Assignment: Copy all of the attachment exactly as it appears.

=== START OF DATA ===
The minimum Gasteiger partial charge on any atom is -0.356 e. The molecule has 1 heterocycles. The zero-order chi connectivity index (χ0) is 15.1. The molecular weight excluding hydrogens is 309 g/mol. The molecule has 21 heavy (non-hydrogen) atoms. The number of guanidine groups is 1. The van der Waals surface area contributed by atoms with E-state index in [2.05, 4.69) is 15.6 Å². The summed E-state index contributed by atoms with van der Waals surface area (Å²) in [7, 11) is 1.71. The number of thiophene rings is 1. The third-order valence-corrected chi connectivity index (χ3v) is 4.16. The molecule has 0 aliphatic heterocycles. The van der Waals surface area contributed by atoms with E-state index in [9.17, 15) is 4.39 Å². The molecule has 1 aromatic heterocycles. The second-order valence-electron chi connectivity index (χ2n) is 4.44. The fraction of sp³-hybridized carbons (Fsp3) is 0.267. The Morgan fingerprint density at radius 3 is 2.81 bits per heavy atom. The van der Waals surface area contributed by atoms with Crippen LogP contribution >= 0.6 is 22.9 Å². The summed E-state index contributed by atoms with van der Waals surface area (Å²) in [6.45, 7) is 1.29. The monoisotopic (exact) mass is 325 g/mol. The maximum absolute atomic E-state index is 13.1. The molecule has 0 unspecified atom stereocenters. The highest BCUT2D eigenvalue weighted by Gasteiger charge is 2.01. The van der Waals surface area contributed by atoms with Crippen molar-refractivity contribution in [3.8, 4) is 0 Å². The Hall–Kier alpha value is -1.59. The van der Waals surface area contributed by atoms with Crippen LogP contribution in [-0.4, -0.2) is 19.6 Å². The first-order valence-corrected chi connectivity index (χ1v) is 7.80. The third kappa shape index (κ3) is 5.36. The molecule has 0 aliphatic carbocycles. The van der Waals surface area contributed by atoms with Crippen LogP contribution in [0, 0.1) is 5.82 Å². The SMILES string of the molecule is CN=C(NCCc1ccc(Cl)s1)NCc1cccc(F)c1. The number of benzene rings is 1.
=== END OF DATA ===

The minimum Gasteiger partial charge on any atom is -0.356 e. The molecule has 1 heterocycles. The zero-order chi connectivity index (χ0) is 15.1. The molecular weight excluding hydrogens is 309 g/mol. The molecule has 21 heavy (non-hydrogen) atoms. The number of guanidine groups is 1. The van der Waals surface area contributed by atoms with E-state index in [2.05, 4.69) is 15.6 Å². The summed E-state index contributed by atoms with van der Waals surface area (Å²) in [7, 11) is 1.71. The number of thiophene rings is 1. The third-order valence-corrected chi connectivity index (χ3v) is 4.16. The molecule has 0 aliphatic heterocycles. The van der Waals surface area contributed by atoms with E-state index in [9.17, 15) is 4.39 Å². The molecule has 1 aromatic heterocycles. The second-order valence-electron chi connectivity index (χ2n) is 4.44. The fraction of sp³-hybridized carbons (Fsp3) is 0.267. The Morgan fingerprint density at radius 3 is 2.81 bits per heavy atom. The van der Waals surface area contributed by atoms with Crippen LogP contribution >= 0.6 is 22.9 Å². The summed E-state index contributed by atoms with van der Waals surface area (Å²) in [6.45, 7) is 1.29. The monoisotopic (exact) mass is 325 g/mol. The maximum absolute atomic E-state index is 13.1. The molecule has 0 unspecified atom stereocenters. The highest BCUT2D eigenvalue weighted by Gasteiger charge is 2.01. The van der Waals surface area contributed by atoms with Crippen molar-refractivity contribution in [3.8, 4) is 0 Å². The Hall–Kier alpha value is -1.59. The van der Waals surface area contributed by atoms with Crippen LogP contribution in [-0.4, -0.2) is 19.6 Å². The first-order valence-corrected chi connectivity index (χ1v) is 7.80. The third kappa shape index (κ3) is 5.36. The molecule has 0 aliphatic carbocycles. The van der Waals surface area contributed by atoms with Crippen LogP contribution in [0, 0.1) is 5.82 Å². The SMILES string of the molecule is CN=C(NCCc1ccc(Cl)s1)NCc1cccc(F)c1. The number of benzene rings is 1.